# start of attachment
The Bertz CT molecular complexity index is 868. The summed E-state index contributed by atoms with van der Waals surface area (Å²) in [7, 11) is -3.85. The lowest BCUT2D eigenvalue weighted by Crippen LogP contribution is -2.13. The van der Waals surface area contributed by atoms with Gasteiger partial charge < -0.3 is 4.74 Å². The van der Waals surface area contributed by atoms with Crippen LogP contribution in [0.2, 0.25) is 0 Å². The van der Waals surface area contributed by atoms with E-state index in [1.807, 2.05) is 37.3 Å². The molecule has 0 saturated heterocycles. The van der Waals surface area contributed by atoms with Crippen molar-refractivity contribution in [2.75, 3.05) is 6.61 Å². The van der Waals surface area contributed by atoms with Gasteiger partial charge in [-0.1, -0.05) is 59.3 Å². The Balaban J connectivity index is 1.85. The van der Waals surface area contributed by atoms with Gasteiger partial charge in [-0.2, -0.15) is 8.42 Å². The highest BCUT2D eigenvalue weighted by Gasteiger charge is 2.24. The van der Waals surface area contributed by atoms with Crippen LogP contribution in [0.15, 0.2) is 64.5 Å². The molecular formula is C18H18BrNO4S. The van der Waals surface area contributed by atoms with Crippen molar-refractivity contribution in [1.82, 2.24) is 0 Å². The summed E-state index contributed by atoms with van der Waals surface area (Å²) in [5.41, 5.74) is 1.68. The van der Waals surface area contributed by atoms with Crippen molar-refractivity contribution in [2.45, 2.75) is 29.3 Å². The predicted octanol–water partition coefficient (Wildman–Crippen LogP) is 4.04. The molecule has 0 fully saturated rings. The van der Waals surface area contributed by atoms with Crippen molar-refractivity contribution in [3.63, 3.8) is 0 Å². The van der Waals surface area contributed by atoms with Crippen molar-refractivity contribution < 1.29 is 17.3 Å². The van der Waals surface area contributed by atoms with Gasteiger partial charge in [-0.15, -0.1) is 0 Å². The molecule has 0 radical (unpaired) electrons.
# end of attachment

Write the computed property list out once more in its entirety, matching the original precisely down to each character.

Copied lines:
The Bertz CT molecular complexity index is 868. The summed E-state index contributed by atoms with van der Waals surface area (Å²) in [7, 11) is -3.85. The lowest BCUT2D eigenvalue weighted by Crippen LogP contribution is -2.13. The van der Waals surface area contributed by atoms with Gasteiger partial charge < -0.3 is 4.74 Å². The van der Waals surface area contributed by atoms with Crippen LogP contribution in [0.2, 0.25) is 0 Å². The van der Waals surface area contributed by atoms with E-state index in [1.807, 2.05) is 37.3 Å². The molecule has 0 saturated heterocycles. The van der Waals surface area contributed by atoms with Crippen molar-refractivity contribution in [2.75, 3.05) is 6.61 Å². The van der Waals surface area contributed by atoms with Gasteiger partial charge in [-0.1, -0.05) is 59.3 Å². The Balaban J connectivity index is 1.85. The van der Waals surface area contributed by atoms with Gasteiger partial charge in [-0.2, -0.15) is 8.42 Å². The highest BCUT2D eigenvalue weighted by Gasteiger charge is 2.24. The van der Waals surface area contributed by atoms with Crippen LogP contribution in [0.15, 0.2) is 64.5 Å². The molecular formula is C18H18BrNO4S. The van der Waals surface area contributed by atoms with Crippen molar-refractivity contribution in [1.82, 2.24) is 0 Å². The summed E-state index contributed by atoms with van der Waals surface area (Å²) in [5.41, 5.74) is 1.68. The van der Waals surface area contributed by atoms with Crippen molar-refractivity contribution in [2.45, 2.75) is 29.3 Å². The predicted octanol–water partition coefficient (Wildman–Crippen LogP) is 4.04. The molecule has 0 fully saturated rings. The van der Waals surface area contributed by atoms with Crippen molar-refractivity contribution in [3.63, 3.8) is 0 Å². The van der Waals surface area contributed by atoms with Crippen molar-refractivity contribution < 1.29 is 17.3 Å². The van der Waals surface area contributed by atoms with Gasteiger partial charge in [-0.15, -0.1) is 0 Å². The molecule has 0 radical (unpaired) electrons.